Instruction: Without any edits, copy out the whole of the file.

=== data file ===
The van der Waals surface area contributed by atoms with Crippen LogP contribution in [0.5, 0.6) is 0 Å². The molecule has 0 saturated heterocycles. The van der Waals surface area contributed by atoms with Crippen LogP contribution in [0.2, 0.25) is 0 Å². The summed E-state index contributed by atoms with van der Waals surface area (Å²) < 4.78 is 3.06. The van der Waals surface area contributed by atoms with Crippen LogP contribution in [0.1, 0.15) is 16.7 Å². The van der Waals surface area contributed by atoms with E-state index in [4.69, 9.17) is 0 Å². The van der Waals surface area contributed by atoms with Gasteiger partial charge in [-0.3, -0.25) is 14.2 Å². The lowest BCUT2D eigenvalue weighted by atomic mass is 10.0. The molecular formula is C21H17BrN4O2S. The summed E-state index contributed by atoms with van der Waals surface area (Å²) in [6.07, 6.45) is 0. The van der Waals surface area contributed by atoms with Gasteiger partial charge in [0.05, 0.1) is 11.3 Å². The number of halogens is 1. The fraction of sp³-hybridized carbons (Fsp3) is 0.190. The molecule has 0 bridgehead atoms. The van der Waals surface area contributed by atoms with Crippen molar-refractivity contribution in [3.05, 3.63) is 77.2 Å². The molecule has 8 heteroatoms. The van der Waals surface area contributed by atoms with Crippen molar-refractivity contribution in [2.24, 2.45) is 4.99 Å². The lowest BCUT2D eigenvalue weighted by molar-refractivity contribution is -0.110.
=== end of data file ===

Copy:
The van der Waals surface area contributed by atoms with Crippen LogP contribution in [0.5, 0.6) is 0 Å². The molecule has 0 saturated heterocycles. The van der Waals surface area contributed by atoms with Crippen LogP contribution in [0.2, 0.25) is 0 Å². The summed E-state index contributed by atoms with van der Waals surface area (Å²) < 4.78 is 3.06. The van der Waals surface area contributed by atoms with Crippen LogP contribution in [0.1, 0.15) is 16.7 Å². The van der Waals surface area contributed by atoms with E-state index in [4.69, 9.17) is 0 Å². The van der Waals surface area contributed by atoms with Gasteiger partial charge in [-0.3, -0.25) is 14.2 Å². The lowest BCUT2D eigenvalue weighted by atomic mass is 10.0. The molecular formula is C21H17BrN4O2S. The summed E-state index contributed by atoms with van der Waals surface area (Å²) in [6.07, 6.45) is 0. The van der Waals surface area contributed by atoms with Gasteiger partial charge in [0.05, 0.1) is 11.3 Å². The number of halogens is 1. The fraction of sp³-hybridized carbons (Fsp3) is 0.190. The molecule has 0 bridgehead atoms. The van der Waals surface area contributed by atoms with Crippen molar-refractivity contribution in [3.05, 3.63) is 77.2 Å². The molecule has 8 heteroatoms. The van der Waals surface area contributed by atoms with Crippen molar-refractivity contribution in [2.24, 2.45) is 4.99 Å². The lowest BCUT2D eigenvalue weighted by molar-refractivity contribution is -0.110.